The Sun, the Moon and the Stars

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The skies were aligned for this year’s Kansas City Symphony Ball annual fundraiser.

Story by Ann E. Butenas   |   Photos by Strauss Peyton

 

It never fails. Year after year, it seems the Symphony Ball, one of the main fundraisers for the Kansas City Symphony, always outdoes itself. The 31st Annual Ball, held on Saturday, September 6, 2014, was no exception. With its dazzling and spectacular “The Sun, the Moon and the Stars” theme, this black-tie affair proved to be, without a doubt, an over-the-moon experience for everyone in attendance.

Overseen by 2014 Ball Chairman, Pam Fleischer, along with the Honorary Ball Chairs, Landon and Sarah Rowland, and a host of volunteers from The Symphony League, the magical evening began with an engaging performance by the Kansas City Symphony in the Helzberg Hall at The Kauffman Center for the Performing Arts. Guests began their evening with a toast to the symphony in the Brandmeyer Great Hall, where cocktails were served before everyone gathered in the Hall to experience this one-of-a-kind performance that celebrated the celestial. Since the performance was in Helzberg Hall, it was the first time the entire orchestra was able to perform at the Ball.

During the symphony’s stellar performance, guests were treated to both visual and auditory delights as Music Director Michael Stern offered a program of French music inspired by the region of Provence in France where famed artist and post-impressionist painter, Vincent van Gogh, created his legendary masterpieces. “Diane Durbin, who was on the ambiance committee, suggested Van Gogh’s Starry Night painting as inspiration for the color theme, incorporating hues of blue, yellow and orange,” noted Pam.

As the 45-minute moving performance ended, it created a wave of chills throughout the Hall as the symphony and the pipe organ played harmoniously together the classic number, Symphony No. 3 in C Minor Opus 78 Organ Symphony II Maestoso, by Saint-Saens. “It was very beautiful and moving,” said Pam, emphasizing how it was more than just a concert, but an experience for the senses.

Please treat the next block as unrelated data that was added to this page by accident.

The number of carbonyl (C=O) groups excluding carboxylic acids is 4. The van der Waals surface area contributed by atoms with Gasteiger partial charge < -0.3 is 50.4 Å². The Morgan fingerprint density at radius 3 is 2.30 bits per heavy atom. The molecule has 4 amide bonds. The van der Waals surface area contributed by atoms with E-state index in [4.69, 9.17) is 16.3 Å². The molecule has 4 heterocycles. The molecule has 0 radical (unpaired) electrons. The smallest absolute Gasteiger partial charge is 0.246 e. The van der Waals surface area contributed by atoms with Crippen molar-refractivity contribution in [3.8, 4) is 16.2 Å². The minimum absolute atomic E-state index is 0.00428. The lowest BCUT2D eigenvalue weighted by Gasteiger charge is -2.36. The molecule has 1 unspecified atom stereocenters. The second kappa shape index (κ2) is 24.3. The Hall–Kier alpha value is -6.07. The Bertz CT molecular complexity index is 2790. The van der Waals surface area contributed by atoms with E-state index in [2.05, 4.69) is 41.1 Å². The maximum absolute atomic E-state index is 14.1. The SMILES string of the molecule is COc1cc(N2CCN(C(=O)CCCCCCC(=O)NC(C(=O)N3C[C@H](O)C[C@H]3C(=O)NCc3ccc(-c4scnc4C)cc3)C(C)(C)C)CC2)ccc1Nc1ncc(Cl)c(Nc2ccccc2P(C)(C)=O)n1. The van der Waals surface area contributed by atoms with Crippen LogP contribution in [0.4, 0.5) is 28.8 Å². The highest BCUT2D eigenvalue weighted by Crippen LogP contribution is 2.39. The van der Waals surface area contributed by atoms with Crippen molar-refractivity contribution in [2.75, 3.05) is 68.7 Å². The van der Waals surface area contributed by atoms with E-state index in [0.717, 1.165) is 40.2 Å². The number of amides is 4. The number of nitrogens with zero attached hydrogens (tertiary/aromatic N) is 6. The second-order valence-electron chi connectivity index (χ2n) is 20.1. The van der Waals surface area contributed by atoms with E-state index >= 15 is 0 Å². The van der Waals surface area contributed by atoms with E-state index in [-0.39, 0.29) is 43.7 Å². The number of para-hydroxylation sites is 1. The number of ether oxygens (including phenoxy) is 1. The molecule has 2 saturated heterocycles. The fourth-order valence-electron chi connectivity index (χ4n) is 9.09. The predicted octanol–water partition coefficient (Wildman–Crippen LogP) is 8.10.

The evening’s theme captured the essence of the sun as it shined brightly down upon the guests as they arrived for the performance. As it began to rest its head upon the horizon to welcome the glorious evening, guests then moved to the Kansas City Convention Center via Promenade and Tricycle Transit to the Grand Ballroom at Bartle Hall for a night of cocktails, appetizers, dinner, dessert and dancing as the full moon (and magically a Super Moon this year!) began to rise into  the brilliant night sky.

“It was breath-taking to see the moon shine down over the performing arts center from Bartle Hall,” expressed Pam. “It truly added to the ambiance of the night.”

During the cocktail hour in the Grand Ballroom at Bartle Hall, shooters of vichyssoise were offered, along with mouth-watering Brie and raspberry on brioche and pommes frites with a truffle aioli. The succulent entrees, pre-selected by the guests, included poached sea bass and steak au poivre. The meal was served the European way –– continental style –– which meant the entree  came first, followed by the salad and then a cheese and fruit course. The meal ended elegantly with French macaroons, chocolate truffles and coffee. Aramark catered the entire affair, and Trapp and  Company provided the eye-catching floral arrangements and coordinating tablescapes. Harvest Productions oversaw the sound and lighting for the evening.

“The ballroom was partitioned into three sections,” explained Pam.  “As the guests arrived for the cocktail hour, the dining area was curtained off and when it was eventually opened, it revealed a huge, orb-like moon suspended from the ceiling. Projected on the walls were trees of a forest, giving an outdoor-like feeling.”